Influence of experience on intake and feeding behavior of dairy sheep when offered forages from woody plants in a multiple-choice situation1

Published Date
November 27, 2013
Type
Journal Article
Influence of experience on intake and feeding behavior of dairy sheep when offered forages from woody plants in a multiple-choice situation1
Authors:
J.S. Meier
Annette Liesegang, Barbara Rischkowsky, Mounir Louhaichi, Monika Zaklouta, Michael Kreuzer, Svenja Marquardt

A satisfactory intake of novel lowquality
forages by ruminants may require previous
experience with this feed. Therefore, this study tested
in sheep whether experience with forages from
woody plants had an influence on feed intake, feeding
behavior, and nutrient supply when offered in a multiple-
choice arrangement. Two sheep experiments were
conducted, 1 in Syria (Mediterranean region; Exp. 1)
and the other in Switzerland (Central Europe; Exp. 2),
that investigated 5 and 6 woody test plants, respectively.
In Exp. 1, the test plants were Artemisia herba-alba,
Atriplex leucoclada, Haloxylon articulatum, Noaea
mucronata, and Salsola vermiculata. In Exp. 2, Betula
pendula, Castanea sativa, and Juglans regia were used
in addition to A. leucoclada, H. articulatum, and S. vermiculata
(the plants most consumed in Exp. 1). In each
experiment, 12 lactating sheep (Awassi sheep in Exp. 1
and East Friesian Milk sheep in Exp. 2) were allocated
to 2 groups (“experienced” and “naïve”). Experienced
sheep subsequently were familiarized with each test
plant during a learning period of binary choices (1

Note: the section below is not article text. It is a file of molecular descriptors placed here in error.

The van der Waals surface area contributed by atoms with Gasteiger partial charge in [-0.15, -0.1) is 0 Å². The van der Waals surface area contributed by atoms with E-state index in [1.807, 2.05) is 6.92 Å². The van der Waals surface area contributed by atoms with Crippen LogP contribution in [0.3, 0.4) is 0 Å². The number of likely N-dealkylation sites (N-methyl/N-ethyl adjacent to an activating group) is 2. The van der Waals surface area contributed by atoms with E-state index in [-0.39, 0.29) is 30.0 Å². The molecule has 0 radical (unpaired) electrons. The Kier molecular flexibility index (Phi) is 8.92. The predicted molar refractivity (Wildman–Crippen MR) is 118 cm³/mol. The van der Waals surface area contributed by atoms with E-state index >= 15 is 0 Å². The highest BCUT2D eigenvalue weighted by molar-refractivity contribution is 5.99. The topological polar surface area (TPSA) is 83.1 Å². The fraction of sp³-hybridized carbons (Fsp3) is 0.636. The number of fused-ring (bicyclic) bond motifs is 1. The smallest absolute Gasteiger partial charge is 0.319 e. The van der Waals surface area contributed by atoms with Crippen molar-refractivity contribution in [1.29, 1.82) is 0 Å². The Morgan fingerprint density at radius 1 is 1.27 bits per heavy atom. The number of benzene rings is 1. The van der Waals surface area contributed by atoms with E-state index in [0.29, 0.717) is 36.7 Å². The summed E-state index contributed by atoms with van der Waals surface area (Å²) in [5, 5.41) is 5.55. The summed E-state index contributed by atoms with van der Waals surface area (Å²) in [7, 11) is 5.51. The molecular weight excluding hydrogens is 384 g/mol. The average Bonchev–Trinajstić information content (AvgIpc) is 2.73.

test plant vs. barley straw) for 4 h in the morning for
7 d each. The naïve group received only straw. During the rest of the day, a basal diet composed of barley
straw (ad libitum) and concentrate was offered to both
groups. For the 2 wk following the learning period,
the sheep were subjected to feeding of the basal diet
to avoid carryover effects of the last offered test plant.
In the following multiple-choice period, both groups
were allowed to select from all test plants during 4 h
in the morning for 14 d. Forage intake after 4 and 24
h and feeding behavior during the first 30 min of the
test feeding were assessed. Milk yield and composition
were measured at the end of the multiple-choice period.
Nutrient intake was calculated using feed intake measurements
and compositional analyses. Only in Exp.
2, group differences (P < 0.05) were found on d 1 of
the multiple-choice period. The experienced sheep consumed
more total forage, straw, OM, NDF, ADF, and
ADL (nutrients without concentrate). However, across
the entire multiple-choice period, there were no differences
(P ≥ 0.05) in forage and nutrient intake, feeding
behavior, and milk yield and composition between the
groups in both experiments. This suggests that sheep can
quickly adapt to previously unknown woody feeds of
varying origin and quality offered as dried supplements.

Citation:
J. S. Meier, Annette Liesegang, Barbara Rischkowsky, Mounir Louhaichi, Monika Zaklouta, Michael Kreuzer, Svenja Marquardt. (27/11/2013). Influence of experience on intake and feeding behavior of dairy sheep when offered forages from woody plants in a multiple-choice situation1. Journal of Animal Science, 91, pp. 4875-4886.